However, in some cases, it may be very difficult to achieve full pain control before and during root canal therapy. For example, when you have an abscessed tooth, with a swollen area next to the tooth. The pus in the abscess may contain acids that inactivate any anaesthetic placed around the tooth. In this case, it is best for the dentist to drain the abscess and to let the pus drain out. Releasing the pus, releases pressure built up around the tooth, which is a cause of the pain. The dentist then prescribes a week of antibiotics, which will reduce the infection and pus, making it easier to anaesthetize the tooth for you. The dentist could also open up the tooth and let the pus drain through the tooth, and could leave the tooth open for a few days to help relieve pressure.
Does The Treatment Fail?
Root canal treatments can fail for a number of reasons:
Any tooth may have more than the expected number of canals, which may be missed while performing the root canal.
Sometimes the canal may be unusually shaped, making it impossible to fill it completely, so that some infected material is still left in the canal.
Sometimes the canal filling does not extend deeply enough into the canal, or it does not fill the canal as much as it should.
Sometimes a tooth root may be perforated while the root canal is being performed, making it difficult to fill the tooth.
Sometimes a tool can break while it is in the tooth. If the tip of a spiral metal file fails and breaks off during the procedure, it is usually left behind and not extracted. The occurrence of this event is proportional to the narrowness, curvature, length, and number of roots on the tooth being treated.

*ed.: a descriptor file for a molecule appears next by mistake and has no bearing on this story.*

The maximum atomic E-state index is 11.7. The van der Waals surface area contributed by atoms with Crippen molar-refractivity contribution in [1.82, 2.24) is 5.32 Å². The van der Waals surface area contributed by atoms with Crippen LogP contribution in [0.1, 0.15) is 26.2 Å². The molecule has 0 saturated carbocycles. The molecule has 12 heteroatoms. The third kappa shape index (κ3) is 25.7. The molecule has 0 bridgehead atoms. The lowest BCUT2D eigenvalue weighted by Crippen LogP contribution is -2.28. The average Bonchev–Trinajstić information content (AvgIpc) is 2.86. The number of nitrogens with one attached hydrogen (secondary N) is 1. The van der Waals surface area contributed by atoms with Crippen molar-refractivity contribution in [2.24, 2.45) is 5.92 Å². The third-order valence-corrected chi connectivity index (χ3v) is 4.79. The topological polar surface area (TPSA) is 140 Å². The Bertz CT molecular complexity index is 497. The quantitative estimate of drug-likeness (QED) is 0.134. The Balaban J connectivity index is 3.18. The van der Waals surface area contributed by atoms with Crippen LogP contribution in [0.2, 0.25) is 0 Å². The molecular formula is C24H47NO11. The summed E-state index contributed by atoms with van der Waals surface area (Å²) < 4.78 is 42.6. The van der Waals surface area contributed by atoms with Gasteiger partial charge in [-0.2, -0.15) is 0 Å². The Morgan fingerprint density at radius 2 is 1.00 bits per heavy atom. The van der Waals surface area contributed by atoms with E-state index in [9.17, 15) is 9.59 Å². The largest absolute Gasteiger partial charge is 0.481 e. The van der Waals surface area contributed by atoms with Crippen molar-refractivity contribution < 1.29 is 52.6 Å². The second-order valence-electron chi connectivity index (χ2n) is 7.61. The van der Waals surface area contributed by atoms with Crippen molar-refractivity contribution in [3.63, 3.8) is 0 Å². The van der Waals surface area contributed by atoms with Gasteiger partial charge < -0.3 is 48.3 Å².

At the dentists a lot of these complications are greatly reduced because of the technology:
Magnification so the canals are more likely to be seen.
Tri auto root zx, making sure the canals are shaped well and at proper.
Length for accurate filling.
Using titanium instruments instead of metal, as they are more flexible and less likely to break or perforate canals.
Using lasers to clean away all the infection.
Extra training our clinicians get.
What Happens If I Leave Treatment?
An infected tooth if not treated and ignored may endanger other parts of the body. Infection from the tooth can propagate through the face and can cause a major infection called cellulites. This can be life threatening if not treated.
Root canal treatment is too costly. What alternative treatments are there?
Unfortunately the only alternative is to remove the infected tooth. Often teeth requiring root canal treatments are weakened from the large tooth decay cavity and cannot easily be simply extracted. Many require surgical removal. Initially the removal of the tooth may save costs, but in the long term replacing the missing tooth and fixing the surrounding teeth from overuse, is far more costly than root treating it and restoring it with a suitable restoration, usually a crown. The dentists advise against leaving gaps.